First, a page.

This, I have decided, is the year for change. This is the year that I will have sex more than three times, fall outrageously in love, stop eating chocolate as a pre-bed snack and, obviously, have less than 12% of body fat. However for now whist I decide where to start we best have a celebratory drink, although best make mine a slimline!
If any of these occurrences had been done by a stranger or a random club-goer I would probably have shouted or slapped or let the Irish rage bubbling up inside erupt. Instead I kept quiet and for the most part, laughed it off. So as not to cause unnecessary drama amongst friendships or to maintain a polite-ish persona.
I wish I could keep that Christmas magic alive for the children and not let them feel the same January blues so many of us grown ups feel. Maybe having the presents from Santa to play with will help to prevent that anyway.
The celebration of the last night of the year, Hogmanay, is the most important of Scottish traditions. My father had no recollection of joyful Scottish Christmases in the 1950s, when Scots worked over Christmas per se but he had fond memories of an Aberdeenshire end of year winter solstice feast. It is only within the last generation that Scotland has embraced Christmas.
Our emotional health is just as important as our physical health right? That's why I am making it my New Year's Resolution to take better care of my mental health this year, instead of the past few years of vowing to eat more fruit and vegetables (doing quite well on), regular gym visits (achieved), drinking more water (sometimes), going to the dentist regularly (what dentist?).
We're both doing okay. We have enough stuff, and isn't Christmas a time for giving to those less fortunate? Even if it isn't officially, it feels like it should be. There are so many people who need presents more than I do, or she does.
Despite being displaced and persecuted throughout his short life, Christ's unchanging message was not one of revenge or violence but simply that we should love one another. Although it is not an easy message to follow, we shouldn't be discouraged; rather, it inspires us to try harder: to be thankful for the people who bring love and happiness into our own lives, and to look for ways of spreading that love to others, whenever and wherever we can... There's an old saying that "it is better to light a candle than curse the darkness". There are millions of people lighting candles of hope in our world today. Christmas is a good time to be thankful for them, and for all that brings light to our lives. I wish you a very happy Christmas.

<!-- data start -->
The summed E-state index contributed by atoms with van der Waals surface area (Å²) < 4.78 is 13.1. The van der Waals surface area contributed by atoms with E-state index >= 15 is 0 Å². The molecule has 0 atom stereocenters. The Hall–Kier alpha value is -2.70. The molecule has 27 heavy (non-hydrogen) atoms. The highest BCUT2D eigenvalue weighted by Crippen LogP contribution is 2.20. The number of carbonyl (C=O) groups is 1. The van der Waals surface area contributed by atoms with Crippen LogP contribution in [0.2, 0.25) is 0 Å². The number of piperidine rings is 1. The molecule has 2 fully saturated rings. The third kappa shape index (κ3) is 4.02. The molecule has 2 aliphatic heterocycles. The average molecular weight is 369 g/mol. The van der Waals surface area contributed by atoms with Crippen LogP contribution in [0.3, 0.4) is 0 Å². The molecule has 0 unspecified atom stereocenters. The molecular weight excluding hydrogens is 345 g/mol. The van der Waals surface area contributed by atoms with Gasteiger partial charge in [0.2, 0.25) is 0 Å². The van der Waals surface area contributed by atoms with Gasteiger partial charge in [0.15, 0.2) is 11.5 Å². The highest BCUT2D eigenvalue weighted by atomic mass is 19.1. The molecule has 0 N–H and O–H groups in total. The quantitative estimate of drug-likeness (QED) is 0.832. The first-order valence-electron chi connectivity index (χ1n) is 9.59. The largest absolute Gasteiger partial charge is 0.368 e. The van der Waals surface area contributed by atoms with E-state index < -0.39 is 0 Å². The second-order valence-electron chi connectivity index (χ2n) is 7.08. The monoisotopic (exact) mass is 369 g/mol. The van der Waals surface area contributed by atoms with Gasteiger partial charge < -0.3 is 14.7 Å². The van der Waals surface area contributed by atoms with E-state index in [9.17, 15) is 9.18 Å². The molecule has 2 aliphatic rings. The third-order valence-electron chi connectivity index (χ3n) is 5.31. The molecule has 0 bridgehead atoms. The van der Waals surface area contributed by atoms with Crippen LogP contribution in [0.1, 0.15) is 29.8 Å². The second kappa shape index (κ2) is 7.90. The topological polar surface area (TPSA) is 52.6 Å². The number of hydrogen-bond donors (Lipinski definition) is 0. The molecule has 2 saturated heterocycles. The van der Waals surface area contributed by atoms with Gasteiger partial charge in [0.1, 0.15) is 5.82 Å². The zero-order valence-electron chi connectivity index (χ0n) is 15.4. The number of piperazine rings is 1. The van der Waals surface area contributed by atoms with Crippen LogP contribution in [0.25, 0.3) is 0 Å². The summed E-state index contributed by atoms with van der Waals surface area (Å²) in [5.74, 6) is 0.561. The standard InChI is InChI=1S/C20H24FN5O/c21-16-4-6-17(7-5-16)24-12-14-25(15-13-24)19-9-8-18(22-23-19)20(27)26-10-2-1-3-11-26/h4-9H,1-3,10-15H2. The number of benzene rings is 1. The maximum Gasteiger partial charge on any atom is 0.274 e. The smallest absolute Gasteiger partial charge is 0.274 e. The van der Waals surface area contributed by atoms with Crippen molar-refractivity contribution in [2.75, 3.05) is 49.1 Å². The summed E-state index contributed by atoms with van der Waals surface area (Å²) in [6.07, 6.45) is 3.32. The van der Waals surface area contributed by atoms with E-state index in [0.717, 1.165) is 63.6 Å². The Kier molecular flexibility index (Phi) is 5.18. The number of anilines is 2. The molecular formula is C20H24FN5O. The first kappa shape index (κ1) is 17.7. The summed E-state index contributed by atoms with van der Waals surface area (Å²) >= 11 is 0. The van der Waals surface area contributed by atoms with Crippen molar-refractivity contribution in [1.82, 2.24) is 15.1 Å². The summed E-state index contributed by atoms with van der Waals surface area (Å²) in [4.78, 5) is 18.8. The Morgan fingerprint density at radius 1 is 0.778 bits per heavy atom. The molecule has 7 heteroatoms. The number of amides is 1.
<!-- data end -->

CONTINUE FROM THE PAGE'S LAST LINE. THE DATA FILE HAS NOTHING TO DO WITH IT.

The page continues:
The shepherds went and worshipped. Herod sought to kill. Today's Herods, ISIS and the like around the world in so many faiths, propose false apocalypses. But you and I are called to respond in worship and transforming, world changing obedience, both as individuals, and together, to this revelation of the baby that defines God, for it is our response to Jesus that defines us.
If someone wants to ask the person they love to spend the rest of their life with them on a special day of the year, it would seem good sense (and common decency) to be happy for them.
In the last month my team and I have referred about the same number of people to the foodbank for assistance as we did in the ten months before that... The sheer scale of the operation these days is both astonishing and impressive. The fact that it has to be so big, though, underlines that something is fundamentally wrong with the way Britain operates at the moment.
WE wish you a very merry Christmas and a jolly happy New Year. And I'm letting you in on a little tiny secret, what I'm getting the family. Now, really I thought they have pretty much everything... and then I thought, i know, something radical, something brand new, something no one has ever tried anywhere in the world - equality. Isn't that a wonderful idea? can you just imagine? everybody - men, women, children, everybody! - getting on better and being happier because they've all got equality.
So it's Christmas. It's been a tricky one for me to think about this year from the depths of Calais's refugee camp known as 'The Jungle'. However, a couple of Christmas-related things have been happening which I though I would share, as an insight into Christmas as a refugee.
It's Christmas Eve, and this morning I delivered the last two of three hundred Christmas hampers. I don't work for Harrods, or M&S, or anyone else who might spring to mind when you think about hamper deliveries; I work for Salisbury Foodbank. And each one of these three hundred hampers will go to families and individuals who are struggling to put food on the table this Christmas...
While I always opt for Aldi for my Christmas food, I was impressed by Asda this year. I'll still be getting my whole Christmas food assortment from Aldi but Christmas Eve and Boxing Day is set to be Asda (with sprinklings of Tesco and Sainsbury's).
A truly Poncetastic Christmas (TM) requires precision-planning, commitment, heroics and, occasionally, martyrdom. Think you can handle it? Here's what you need to know.
When it comes to Christmas food the most important thing is not to overcomplicate and to stay calm! Producing a perfect spread is all about time management and not losing your head when things don't quite go according to plan. So pour yourself a Baileys and follow my tips for perfect festive food.